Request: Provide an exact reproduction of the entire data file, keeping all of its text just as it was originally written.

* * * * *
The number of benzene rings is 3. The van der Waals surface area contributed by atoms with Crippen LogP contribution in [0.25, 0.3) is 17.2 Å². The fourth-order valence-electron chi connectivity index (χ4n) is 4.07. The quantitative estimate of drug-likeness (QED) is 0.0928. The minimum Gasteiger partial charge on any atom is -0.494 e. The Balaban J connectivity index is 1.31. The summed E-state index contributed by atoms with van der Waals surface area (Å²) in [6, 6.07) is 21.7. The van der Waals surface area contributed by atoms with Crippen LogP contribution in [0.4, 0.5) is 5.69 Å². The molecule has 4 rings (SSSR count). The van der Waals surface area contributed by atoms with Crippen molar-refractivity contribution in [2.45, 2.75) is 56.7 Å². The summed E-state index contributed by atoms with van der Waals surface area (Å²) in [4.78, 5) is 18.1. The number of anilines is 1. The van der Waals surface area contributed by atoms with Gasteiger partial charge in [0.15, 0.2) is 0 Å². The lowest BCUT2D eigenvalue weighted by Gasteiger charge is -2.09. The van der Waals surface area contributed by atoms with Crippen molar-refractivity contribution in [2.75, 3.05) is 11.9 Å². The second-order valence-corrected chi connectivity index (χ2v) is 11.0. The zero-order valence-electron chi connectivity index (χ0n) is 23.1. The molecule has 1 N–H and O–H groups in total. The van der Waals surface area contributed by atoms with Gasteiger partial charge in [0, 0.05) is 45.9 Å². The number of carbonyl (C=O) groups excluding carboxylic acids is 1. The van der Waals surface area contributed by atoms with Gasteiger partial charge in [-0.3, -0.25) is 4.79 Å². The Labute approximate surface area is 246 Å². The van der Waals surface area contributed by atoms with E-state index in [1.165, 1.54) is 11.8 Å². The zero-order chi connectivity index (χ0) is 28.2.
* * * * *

The number of benzene rings is 3. The van der Waals surface area contributed by atoms with Crippen LogP contribution in [0.25, 0.3) is 17.2 Å². The fourth-order valence-electron chi connectivity index (χ4n) is 4.07. The quantitative estimate of drug-likeness (QED) is 0.0928. The minimum Gasteiger partial charge on any atom is -0.494 e. The Balaban J connectivity index is 1.31. The summed E-state index contributed by atoms with van der Waals surface area (Å²) in [6, 6.07) is 21.7. The van der Waals surface area contributed by atoms with Crippen LogP contribution in [0.4, 0.5) is 5.69 Å². The molecule has 4 rings (SSSR count). The van der Waals surface area contributed by atoms with Crippen molar-refractivity contribution in [2.45, 2.75) is 56.7 Å². The summed E-state index contributed by atoms with van der Waals surface area (Å²) in [4.78, 5) is 18.1. The number of anilines is 1. The van der Waals surface area contributed by atoms with Gasteiger partial charge in [0.15, 0.2) is 0 Å². The lowest BCUT2D eigenvalue weighted by Gasteiger charge is -2.09. The van der Waals surface area contributed by atoms with Crippen molar-refractivity contribution in [2.75, 3.05) is 11.9 Å². The second-order valence-corrected chi connectivity index (χ2v) is 11.0. The zero-order valence-electron chi connectivity index (χ0n) is 23.1. The molecule has 1 N–H and O–H groups in total. The van der Waals surface area contributed by atoms with Gasteiger partial charge in [0, 0.05) is 45.9 Å². The number of carbonyl (C=O) groups excluding carboxylic acids is 1. The van der Waals surface area contributed by atoms with Gasteiger partial charge in [-0.3, -0.25) is 4.79 Å². The Labute approximate surface area is 246 Å². The van der Waals surface area contributed by atoms with E-state index in [1.165, 1.54) is 11.8 Å². The zero-order chi connectivity index (χ0) is 28.2.